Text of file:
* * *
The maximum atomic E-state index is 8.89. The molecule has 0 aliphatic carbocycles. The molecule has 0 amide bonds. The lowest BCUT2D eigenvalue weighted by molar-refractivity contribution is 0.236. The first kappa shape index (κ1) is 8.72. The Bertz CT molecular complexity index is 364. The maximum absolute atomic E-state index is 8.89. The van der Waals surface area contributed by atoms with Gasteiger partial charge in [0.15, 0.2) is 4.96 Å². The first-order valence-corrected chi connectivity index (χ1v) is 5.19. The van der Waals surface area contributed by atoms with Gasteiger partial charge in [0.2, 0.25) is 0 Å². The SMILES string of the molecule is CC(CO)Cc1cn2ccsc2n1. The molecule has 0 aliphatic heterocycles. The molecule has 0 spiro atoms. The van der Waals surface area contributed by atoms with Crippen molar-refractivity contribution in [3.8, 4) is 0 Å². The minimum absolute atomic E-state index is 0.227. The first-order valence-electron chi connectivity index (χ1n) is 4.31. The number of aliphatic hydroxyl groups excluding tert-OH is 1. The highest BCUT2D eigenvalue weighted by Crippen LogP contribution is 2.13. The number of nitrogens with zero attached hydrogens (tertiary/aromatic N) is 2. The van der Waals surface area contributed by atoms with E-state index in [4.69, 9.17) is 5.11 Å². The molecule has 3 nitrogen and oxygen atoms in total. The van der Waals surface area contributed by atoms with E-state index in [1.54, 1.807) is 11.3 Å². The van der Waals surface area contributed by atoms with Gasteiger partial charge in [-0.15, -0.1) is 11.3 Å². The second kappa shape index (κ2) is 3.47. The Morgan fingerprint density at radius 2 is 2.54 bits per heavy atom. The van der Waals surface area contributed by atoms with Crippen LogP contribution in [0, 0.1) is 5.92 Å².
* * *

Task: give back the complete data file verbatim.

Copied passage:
The maximum atomic E-state index is 8.89. The molecule has 0 aliphatic carbocycles. The molecule has 0 amide bonds. The lowest BCUT2D eigenvalue weighted by molar-refractivity contribution is 0.236. The first kappa shape index (κ1) is 8.72. The Bertz CT molecular complexity index is 364. The maximum absolute atomic E-state index is 8.89. The van der Waals surface area contributed by atoms with Gasteiger partial charge in [0.15, 0.2) is 4.96 Å². The first-order valence-corrected chi connectivity index (χ1v) is 5.19. The van der Waals surface area contributed by atoms with Gasteiger partial charge in [0.2, 0.25) is 0 Å². The SMILES string of the molecule is CC(CO)Cc1cn2ccsc2n1. The molecule has 0 aliphatic heterocycles. The molecule has 0 spiro atoms. The van der Waals surface area contributed by atoms with Crippen molar-refractivity contribution in [3.8, 4) is 0 Å². The minimum absolute atomic E-state index is 0.227. The first-order valence-electron chi connectivity index (χ1n) is 4.31. The number of aliphatic hydroxyl groups excluding tert-OH is 1. The highest BCUT2D eigenvalue weighted by Crippen LogP contribution is 2.13. The number of nitrogens with zero attached hydrogens (tertiary/aromatic N) is 2. The van der Waals surface area contributed by atoms with E-state index in [4.69, 9.17) is 5.11 Å². The molecule has 3 nitrogen and oxygen atoms in total. The van der Waals surface area contributed by atoms with E-state index in [1.54, 1.807) is 11.3 Å². The van der Waals surface area contributed by atoms with Gasteiger partial charge in [-0.15, -0.1) is 11.3 Å². The second kappa shape index (κ2) is 3.47. The Morgan fingerprint density at radius 2 is 2.54 bits per heavy atom. The van der Waals surface area contributed by atoms with Crippen LogP contribution in [0, 0.1) is 5.92 Å².